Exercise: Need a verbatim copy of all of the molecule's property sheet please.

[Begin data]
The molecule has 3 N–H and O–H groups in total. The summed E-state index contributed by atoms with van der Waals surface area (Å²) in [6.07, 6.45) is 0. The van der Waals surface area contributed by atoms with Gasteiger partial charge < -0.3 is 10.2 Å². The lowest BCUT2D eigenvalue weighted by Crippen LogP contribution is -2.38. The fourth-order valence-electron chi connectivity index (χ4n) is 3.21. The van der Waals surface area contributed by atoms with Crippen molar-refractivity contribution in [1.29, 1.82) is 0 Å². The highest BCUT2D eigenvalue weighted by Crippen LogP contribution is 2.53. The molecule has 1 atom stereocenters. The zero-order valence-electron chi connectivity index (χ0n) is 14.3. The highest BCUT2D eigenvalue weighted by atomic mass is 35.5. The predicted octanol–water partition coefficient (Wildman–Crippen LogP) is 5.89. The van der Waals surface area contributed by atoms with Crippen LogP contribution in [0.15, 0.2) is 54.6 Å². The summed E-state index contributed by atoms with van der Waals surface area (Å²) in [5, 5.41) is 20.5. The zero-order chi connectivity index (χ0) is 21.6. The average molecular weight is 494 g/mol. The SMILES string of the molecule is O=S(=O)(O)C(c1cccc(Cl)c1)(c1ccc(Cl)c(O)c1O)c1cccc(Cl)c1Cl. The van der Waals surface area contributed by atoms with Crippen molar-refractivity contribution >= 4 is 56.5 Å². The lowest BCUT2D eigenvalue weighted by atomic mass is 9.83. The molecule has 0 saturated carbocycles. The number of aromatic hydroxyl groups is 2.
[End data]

The molecule has 3 N–H and O–H groups in total. The summed E-state index contributed by atoms with van der Waals surface area (Å²) in [6.07, 6.45) is 0. The van der Waals surface area contributed by atoms with Gasteiger partial charge < -0.3 is 10.2 Å². The lowest BCUT2D eigenvalue weighted by Crippen LogP contribution is -2.38. The fourth-order valence-electron chi connectivity index (χ4n) is 3.21. The van der Waals surface area contributed by atoms with Crippen molar-refractivity contribution in [1.29, 1.82) is 0 Å². The highest BCUT2D eigenvalue weighted by Crippen LogP contribution is 2.53. The molecule has 1 atom stereocenters. The zero-order valence-electron chi connectivity index (χ0n) is 14.3. The highest BCUT2D eigenvalue weighted by atomic mass is 35.5. The predicted octanol–water partition coefficient (Wildman–Crippen LogP) is 5.89. The van der Waals surface area contributed by atoms with Crippen LogP contribution in [0.15, 0.2) is 54.6 Å². The summed E-state index contributed by atoms with van der Waals surface area (Å²) in [5, 5.41) is 20.5. The zero-order chi connectivity index (χ0) is 21.6. The average molecular weight is 494 g/mol. The SMILES string of the molecule is O=S(=O)(O)C(c1cccc(Cl)c1)(c1ccc(Cl)c(O)c1O)c1cccc(Cl)c1Cl. The van der Waals surface area contributed by atoms with Crippen molar-refractivity contribution >= 4 is 56.5 Å². The lowest BCUT2D eigenvalue weighted by atomic mass is 9.83. The molecule has 0 saturated carbocycles. The number of aromatic hydroxyl groups is 2.